Eagles head coach Ray Rhodes and former Raiders head coach
Art Shell. Also present was NFLCA Founder William Wallen,
who said that 94% of the NFL's assistants are association
members. But NFL Commissioner Paul Tagliabue said the
protest "bordered on silliness because we're well aware of
their issues." Tagliabue: "We've been talking to them; more
than talking to them, we've changed a number of policies."
He cited changes in the league's health insurance plan (N.Y.
TIMES, 5/21). In DC, Leonard Shapiro writes that the NFLCA
members now face "a more important question: What next?"
Sources say the NFLCA "will not register as a union, but
that a class-action lawsuit charging the NFL with age and
race discrimination is being considered." While coaches
acknowledged the health insurance changes, they said other
issues "have not been addressed" (WASHINGTON POST, 5/21).
OTHER LEAGUE NOTES: NFL owners adopted a resolution to
allow NFL teams to own AFL teams within their own markets.
...Kansas City's proposal to be considered to host the 40th
Super Bowl in 2006 was rejected (USA TODAY, 5/21)....NFLPA
Exec Dir Gene Upshaw said the league should make the new
Browns franchise competitive as quickly as it can: "We are
not going to punish an expansion team for being an expansion
team. It's not fair to the players, it's not fair to the
city, it's not fair to the new owners, and it's not fair to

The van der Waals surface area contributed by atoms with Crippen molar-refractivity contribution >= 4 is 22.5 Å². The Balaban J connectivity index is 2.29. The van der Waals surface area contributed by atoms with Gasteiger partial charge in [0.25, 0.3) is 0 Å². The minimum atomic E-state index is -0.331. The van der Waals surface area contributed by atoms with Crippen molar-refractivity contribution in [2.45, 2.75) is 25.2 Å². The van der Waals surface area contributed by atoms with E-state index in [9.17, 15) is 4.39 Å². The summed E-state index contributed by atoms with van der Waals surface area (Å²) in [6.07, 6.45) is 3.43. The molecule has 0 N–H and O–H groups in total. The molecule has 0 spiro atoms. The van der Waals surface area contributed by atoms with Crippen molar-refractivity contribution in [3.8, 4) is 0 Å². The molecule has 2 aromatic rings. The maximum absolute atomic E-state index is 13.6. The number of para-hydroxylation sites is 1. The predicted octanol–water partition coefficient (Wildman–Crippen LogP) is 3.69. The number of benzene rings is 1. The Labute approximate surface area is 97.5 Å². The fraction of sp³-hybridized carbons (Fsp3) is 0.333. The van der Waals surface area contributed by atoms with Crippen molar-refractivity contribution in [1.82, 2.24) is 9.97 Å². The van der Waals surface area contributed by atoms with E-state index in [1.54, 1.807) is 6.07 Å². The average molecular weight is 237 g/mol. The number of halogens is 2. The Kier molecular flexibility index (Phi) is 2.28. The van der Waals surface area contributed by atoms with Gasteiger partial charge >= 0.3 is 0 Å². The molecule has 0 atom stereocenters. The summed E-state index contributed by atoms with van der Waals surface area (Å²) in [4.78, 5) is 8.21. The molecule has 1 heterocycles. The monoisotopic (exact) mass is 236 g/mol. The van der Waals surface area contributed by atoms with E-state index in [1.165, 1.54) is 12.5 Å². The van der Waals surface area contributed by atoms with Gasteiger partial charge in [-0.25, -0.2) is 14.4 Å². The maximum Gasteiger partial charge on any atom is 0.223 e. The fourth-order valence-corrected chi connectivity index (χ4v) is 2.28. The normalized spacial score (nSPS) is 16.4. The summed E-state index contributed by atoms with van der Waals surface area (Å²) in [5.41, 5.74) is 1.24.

the league" (BEACON JOURNAL, 5/21). Panthers Owner Jerry
Richardson: "We'll resolve it in a way that will give them a
fair chance to compete. Ours worked well" (SUN-SENTINEL,
5/21)....Of the 52,000 PSLs sold for the new Browns
franchise, about 10,000 are left, most of which cost $250 or
$500 (BEACON JOURNAL, 5/21)....In San Jose, Sam Farmer
writes that during the meetings, NFL owners "tiptoed oh so
close to the issues troubling the 49ers, yet never treading
on that delicate ground." Tagliabue, on the fate of the
team's $525M stadium/mall complex: "I really haven't spent
enough time on it recently to feel comfortable that what I
would say would even be accurate" (MERCURY NEWS, 5/21).
Warriors G Latrell Sprewell sued the Warriors and the
NBA yesterday, "seeking lost wages and damages stemming from
what his lawyers allege as excessive discipline for
Sprewell's attack" on coach P.J. Carlesimo last December,
according to Jesse Barkin of the SAN JOSE MERCURY NEWS. The
suit, filed in U.S. District Court, alleges the team and
league "made several transgressions -- including a violation
of Sprewell's civil rights, racial discrimination and
violation of antitrust and unfair business practices